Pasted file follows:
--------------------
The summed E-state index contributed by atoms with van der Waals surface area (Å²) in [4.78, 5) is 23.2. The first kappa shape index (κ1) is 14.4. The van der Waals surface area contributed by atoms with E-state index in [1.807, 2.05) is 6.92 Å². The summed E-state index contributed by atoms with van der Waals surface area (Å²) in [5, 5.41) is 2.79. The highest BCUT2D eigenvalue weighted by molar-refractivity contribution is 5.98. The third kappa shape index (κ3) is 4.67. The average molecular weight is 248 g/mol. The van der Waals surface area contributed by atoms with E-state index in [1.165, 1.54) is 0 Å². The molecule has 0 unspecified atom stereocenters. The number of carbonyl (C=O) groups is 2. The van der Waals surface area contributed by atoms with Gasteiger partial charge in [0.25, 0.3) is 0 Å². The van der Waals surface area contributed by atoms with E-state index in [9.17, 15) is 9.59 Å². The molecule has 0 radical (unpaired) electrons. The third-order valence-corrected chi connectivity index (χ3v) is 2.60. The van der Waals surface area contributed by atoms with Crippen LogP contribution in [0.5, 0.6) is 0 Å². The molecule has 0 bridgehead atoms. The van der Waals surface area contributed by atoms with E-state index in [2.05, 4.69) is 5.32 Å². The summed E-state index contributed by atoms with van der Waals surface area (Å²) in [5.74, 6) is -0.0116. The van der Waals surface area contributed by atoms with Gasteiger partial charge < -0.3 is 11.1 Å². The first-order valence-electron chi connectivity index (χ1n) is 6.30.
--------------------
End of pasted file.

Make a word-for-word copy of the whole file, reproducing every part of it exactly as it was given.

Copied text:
The summed E-state index contributed by atoms with van der Waals surface area (Å²) in [4.78, 5) is 23.2. The first kappa shape index (κ1) is 14.4. The van der Waals surface area contributed by atoms with E-state index in [1.807, 2.05) is 6.92 Å². The summed E-state index contributed by atoms with van der Waals surface area (Å²) in [5, 5.41) is 2.79. The highest BCUT2D eigenvalue weighted by molar-refractivity contribution is 5.98. The third kappa shape index (κ3) is 4.67. The average molecular weight is 248 g/mol. The van der Waals surface area contributed by atoms with E-state index in [1.165, 1.54) is 0 Å². The molecule has 0 unspecified atom stereocenters. The number of carbonyl (C=O) groups is 2. The van der Waals surface area contributed by atoms with Gasteiger partial charge in [0.25, 0.3) is 0 Å². The van der Waals surface area contributed by atoms with E-state index in [9.17, 15) is 9.59 Å². The molecule has 0 radical (unpaired) electrons. The third-order valence-corrected chi connectivity index (χ3v) is 2.60. The van der Waals surface area contributed by atoms with Crippen LogP contribution in [0.5, 0.6) is 0 Å². The molecule has 0 bridgehead atoms. The van der Waals surface area contributed by atoms with E-state index in [2.05, 4.69) is 5.32 Å². The summed E-state index contributed by atoms with van der Waals surface area (Å²) in [5.74, 6) is -0.0116. The van der Waals surface area contributed by atoms with Gasteiger partial charge < -0.3 is 11.1 Å². The first-order valence-electron chi connectivity index (χ1n) is 6.30.